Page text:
One of the metrics The Factual uses is the Writing Tone, which measures how opinionated the writing is in an article. For this metric, the algorithm looks for signs of subjective commentary (e.g., first person pronouns and unnecessary adverbs), as well as the emotional nature of selected words, and sees how prevalent they are for a given length of text. More neutral text receives higher ratings, with “0” being the most opinionated and “1” being the most neutral.

The Washington Examiner had an average Writing Tone score of 0.79, placing it in the 96th percentile in our dataset for this metric, the tenth-highest score. This suggests the site consistently use neutral wording in its reporting. This can be seen through headlines such as “Sarah Palin trails in special election for Alaska House seat” and “Russia threatens to sabotage European nuclear power plants.”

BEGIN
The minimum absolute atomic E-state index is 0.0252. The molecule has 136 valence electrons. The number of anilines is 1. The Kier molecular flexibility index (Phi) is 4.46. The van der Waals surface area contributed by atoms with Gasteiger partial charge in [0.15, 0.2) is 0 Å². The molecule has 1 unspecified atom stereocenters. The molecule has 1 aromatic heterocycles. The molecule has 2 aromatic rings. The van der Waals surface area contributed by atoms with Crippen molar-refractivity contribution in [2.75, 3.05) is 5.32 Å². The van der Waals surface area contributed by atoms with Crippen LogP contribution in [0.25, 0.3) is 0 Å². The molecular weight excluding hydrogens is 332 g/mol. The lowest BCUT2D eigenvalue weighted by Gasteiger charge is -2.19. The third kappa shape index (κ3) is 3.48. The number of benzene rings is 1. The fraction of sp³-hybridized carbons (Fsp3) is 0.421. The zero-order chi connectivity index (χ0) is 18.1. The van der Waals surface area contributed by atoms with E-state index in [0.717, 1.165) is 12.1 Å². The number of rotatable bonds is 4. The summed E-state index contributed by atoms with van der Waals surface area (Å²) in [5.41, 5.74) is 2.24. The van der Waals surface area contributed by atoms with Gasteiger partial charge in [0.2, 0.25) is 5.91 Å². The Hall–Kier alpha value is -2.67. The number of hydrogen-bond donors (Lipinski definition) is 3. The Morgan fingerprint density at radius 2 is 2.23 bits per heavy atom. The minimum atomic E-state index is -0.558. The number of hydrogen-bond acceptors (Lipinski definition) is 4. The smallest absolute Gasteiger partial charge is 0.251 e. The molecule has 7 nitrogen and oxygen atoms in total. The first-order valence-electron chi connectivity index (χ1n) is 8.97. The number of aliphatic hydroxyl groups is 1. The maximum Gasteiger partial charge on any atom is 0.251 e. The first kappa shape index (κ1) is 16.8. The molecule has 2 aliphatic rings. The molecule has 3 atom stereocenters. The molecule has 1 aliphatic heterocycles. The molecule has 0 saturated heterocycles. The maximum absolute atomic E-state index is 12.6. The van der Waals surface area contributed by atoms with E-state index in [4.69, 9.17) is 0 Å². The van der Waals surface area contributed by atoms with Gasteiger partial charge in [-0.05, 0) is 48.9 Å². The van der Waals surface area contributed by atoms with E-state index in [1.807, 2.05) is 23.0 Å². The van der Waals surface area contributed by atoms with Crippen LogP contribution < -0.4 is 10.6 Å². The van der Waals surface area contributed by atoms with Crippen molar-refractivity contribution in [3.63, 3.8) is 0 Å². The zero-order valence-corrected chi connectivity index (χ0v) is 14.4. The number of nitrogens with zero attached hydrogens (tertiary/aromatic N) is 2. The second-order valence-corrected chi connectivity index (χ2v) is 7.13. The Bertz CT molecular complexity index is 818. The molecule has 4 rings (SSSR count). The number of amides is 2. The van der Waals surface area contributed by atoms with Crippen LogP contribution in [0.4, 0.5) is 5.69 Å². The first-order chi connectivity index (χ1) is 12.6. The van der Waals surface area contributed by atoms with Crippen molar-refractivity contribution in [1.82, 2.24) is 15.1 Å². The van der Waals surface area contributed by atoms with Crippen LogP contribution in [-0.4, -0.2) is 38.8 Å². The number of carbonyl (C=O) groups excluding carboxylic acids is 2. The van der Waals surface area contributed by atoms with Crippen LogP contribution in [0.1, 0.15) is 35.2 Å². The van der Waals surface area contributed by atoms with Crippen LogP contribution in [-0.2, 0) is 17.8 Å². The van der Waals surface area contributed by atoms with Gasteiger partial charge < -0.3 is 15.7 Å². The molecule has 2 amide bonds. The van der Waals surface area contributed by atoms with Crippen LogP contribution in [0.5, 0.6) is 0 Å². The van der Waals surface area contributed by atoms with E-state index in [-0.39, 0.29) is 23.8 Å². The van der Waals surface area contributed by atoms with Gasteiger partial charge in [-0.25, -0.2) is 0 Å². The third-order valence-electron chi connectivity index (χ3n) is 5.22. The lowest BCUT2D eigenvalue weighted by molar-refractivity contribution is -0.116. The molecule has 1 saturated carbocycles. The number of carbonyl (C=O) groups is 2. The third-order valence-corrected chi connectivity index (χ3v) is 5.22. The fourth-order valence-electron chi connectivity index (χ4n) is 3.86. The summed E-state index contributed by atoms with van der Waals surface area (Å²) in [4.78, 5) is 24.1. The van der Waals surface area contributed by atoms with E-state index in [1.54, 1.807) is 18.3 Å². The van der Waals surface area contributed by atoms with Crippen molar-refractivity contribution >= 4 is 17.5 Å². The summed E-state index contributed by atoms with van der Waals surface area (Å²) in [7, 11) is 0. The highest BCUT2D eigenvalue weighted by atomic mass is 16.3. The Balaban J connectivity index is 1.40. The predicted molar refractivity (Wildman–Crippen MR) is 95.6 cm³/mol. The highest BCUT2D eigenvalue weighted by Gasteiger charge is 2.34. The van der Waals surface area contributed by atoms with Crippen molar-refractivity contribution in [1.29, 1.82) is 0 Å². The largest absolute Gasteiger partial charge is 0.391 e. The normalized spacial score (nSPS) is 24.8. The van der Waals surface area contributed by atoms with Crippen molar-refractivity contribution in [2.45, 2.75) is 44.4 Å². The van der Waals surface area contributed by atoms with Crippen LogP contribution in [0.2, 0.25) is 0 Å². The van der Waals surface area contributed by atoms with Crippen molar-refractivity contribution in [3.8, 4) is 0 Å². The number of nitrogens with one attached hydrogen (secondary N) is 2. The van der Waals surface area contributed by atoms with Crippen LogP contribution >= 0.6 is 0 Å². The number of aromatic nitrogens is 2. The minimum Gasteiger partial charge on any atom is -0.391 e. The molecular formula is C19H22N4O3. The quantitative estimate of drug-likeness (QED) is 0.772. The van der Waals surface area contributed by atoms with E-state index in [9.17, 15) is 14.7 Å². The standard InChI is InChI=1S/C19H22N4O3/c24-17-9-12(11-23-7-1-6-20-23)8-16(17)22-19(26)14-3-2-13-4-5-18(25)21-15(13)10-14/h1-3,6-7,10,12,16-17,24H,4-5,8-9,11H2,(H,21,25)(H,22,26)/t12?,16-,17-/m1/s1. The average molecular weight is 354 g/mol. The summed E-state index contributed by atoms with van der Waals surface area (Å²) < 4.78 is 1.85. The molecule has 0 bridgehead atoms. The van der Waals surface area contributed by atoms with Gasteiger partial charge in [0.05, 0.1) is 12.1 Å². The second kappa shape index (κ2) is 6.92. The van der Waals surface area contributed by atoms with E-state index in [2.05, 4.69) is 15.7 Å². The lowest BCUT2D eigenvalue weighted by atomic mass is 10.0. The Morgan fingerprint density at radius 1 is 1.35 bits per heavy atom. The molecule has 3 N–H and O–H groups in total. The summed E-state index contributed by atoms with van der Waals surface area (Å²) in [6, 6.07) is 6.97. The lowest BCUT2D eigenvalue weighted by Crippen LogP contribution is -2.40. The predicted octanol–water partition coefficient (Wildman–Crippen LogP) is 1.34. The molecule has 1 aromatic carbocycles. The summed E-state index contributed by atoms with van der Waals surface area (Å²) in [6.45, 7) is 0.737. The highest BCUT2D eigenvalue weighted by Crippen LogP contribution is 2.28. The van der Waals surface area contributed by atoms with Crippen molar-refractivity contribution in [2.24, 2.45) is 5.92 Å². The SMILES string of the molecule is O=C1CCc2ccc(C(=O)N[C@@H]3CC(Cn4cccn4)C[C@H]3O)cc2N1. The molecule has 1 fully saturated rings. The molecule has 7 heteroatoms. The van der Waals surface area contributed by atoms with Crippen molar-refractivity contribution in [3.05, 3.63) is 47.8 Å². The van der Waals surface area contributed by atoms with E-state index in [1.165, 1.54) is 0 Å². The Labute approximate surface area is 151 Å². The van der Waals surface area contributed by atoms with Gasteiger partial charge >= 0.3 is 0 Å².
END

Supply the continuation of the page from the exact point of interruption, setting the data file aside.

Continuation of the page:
What Is the Washington Examiner’s Political Bias? 

The Factual classifies news sites by political bias as either Left, Moderate Left, Center, Moderate Right, or Right. This classification comes from third-party assessments from media bias organizations such as AllSides and Media Bias/Fact Check (MBFC). Based on this data, The Factual assigns the Washington Examiner a “Right” bias. 

MBFC labels Washington Examiner as having a “Right” bias and a “Mixed” rating for factual reporting due to several failed fact-checks and the utilization of sensationalist words. Headlines, such as “Trump’s manic Monday amid the Kavanaugh storm,” implement loaded language. Some articles, such as “The Air Force wants taxpayers to fund a fantasy football league” and “U.S. Rep. Ilhan Omar described America as a ‘rotten country’,” failed MBFC fact-checks. MBFC also provides other headlines to substantiate the claim that the Washington Examiner is “100% Right,” or at least anti-left; titles like “Obama, the Great Divider when in office, lacks the credibility to lecture America” exhibit clear bias. However, MBFC notes that the actual content of the articles is written with less bias and tends to cite credible sources.